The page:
The European electricity industry association Eurelectric was much more critical of the Commission's renewables targets. "The EU should avoid command-and-control measures such as binding energy targets or requirements to use only certain technologies," and questioned the "wisdom and the realism of the proposed dramatic compulsory increase in the share of RES (renewables) in the energy mix by 2020". Nevertheless, it said finalisation of the energy and climate package would bring greater clarity for European electricity investors, despite failing to ensure a "fully level playing field".

Environmental NGOs described the Commission's climate change goals as too weak, criticising the compromised agreement for further diluting the original ambitions. 

The European Environmental Bureau (EEB) said the package "lacks teeth". EEB chief John Hontelez labelled the EU greenhouse-gas reduction target "unacceptably weak" and the energy policy proposals "unconvincing and potentially even damaging, particularly regarding biofuels and nuclear power".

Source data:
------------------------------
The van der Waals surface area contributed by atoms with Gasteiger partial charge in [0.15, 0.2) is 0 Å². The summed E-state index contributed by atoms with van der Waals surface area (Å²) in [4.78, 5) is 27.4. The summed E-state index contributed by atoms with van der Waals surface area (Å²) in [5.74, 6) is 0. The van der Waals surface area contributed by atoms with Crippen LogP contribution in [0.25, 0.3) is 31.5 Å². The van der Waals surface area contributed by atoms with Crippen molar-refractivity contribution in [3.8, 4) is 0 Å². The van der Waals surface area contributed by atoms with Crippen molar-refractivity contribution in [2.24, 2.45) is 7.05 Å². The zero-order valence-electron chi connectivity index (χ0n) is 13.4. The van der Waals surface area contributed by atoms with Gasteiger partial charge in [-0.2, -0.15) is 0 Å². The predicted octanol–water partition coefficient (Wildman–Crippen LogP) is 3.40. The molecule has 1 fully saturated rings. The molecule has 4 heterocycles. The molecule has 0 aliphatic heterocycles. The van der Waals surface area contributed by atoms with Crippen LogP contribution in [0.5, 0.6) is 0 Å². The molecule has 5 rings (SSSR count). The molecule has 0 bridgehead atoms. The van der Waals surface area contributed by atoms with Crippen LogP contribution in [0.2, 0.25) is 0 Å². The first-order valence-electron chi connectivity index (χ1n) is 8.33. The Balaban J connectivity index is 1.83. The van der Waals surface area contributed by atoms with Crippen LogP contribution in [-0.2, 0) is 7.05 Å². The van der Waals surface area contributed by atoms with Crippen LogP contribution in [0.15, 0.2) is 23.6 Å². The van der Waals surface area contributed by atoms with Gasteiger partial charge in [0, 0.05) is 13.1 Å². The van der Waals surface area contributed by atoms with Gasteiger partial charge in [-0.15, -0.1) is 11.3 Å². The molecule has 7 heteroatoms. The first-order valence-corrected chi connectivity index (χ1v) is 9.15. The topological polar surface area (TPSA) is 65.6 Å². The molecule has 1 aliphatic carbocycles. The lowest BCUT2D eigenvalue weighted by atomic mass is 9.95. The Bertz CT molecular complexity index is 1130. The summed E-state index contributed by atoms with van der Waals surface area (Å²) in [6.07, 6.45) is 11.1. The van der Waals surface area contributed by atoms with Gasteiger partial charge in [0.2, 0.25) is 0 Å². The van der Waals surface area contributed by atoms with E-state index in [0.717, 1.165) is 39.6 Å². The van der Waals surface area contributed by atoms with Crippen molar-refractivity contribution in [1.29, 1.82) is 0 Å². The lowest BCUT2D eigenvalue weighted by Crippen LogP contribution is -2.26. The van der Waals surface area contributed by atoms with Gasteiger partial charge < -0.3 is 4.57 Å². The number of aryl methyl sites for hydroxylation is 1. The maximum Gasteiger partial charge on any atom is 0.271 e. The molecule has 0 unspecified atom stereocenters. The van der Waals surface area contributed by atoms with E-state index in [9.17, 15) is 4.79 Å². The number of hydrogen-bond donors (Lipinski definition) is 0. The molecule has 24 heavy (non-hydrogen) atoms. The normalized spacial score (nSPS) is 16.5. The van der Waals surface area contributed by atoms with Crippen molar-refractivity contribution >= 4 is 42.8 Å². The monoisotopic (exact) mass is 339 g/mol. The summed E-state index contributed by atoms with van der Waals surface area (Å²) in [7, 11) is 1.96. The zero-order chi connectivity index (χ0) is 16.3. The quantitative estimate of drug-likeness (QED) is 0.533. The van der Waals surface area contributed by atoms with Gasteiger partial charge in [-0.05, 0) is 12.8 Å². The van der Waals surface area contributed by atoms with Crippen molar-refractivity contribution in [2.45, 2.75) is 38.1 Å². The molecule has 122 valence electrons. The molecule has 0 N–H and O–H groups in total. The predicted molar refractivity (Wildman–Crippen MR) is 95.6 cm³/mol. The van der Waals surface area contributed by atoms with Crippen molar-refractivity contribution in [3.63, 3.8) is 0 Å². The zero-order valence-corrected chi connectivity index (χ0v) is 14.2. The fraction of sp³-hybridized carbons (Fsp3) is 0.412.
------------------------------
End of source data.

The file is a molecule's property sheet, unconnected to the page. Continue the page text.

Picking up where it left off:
WWF made similar comments, describing the EU energy revolution as "still a distant dream". It said the final agreement was "poisoned by the large amount of carbon credits allowed from non-European countries," focusing actions away from Europe and giving a bad example to the rest of the world. 

Friends of the Earth Europe called the package "good news for the dirty energy industry, bad news for people and the planet". It said the agreed package reflected "almost no genuine effort by European countries to achieve ambitious targets for reducing harmful emissions by 2020".

Greenpeace warned that the climate package cannot be taken as a basis for the EU's negotiating position in Copenhagen in 2009, because it does not even guarantee the achievement of the EU's emissions reduction target of 20%, let alone 30%, which it said is generally recognised as the bare minimum to combat global warming.

"The Parliament has marginalised itself by lacking the courage to make even small changes to the compromises negotiated by the EU summit last Friday. Europe promised leadership on climate, but so far it has led us up the garden path," said Joris den Blanken, Greenpeace EU's climate and energy policy director.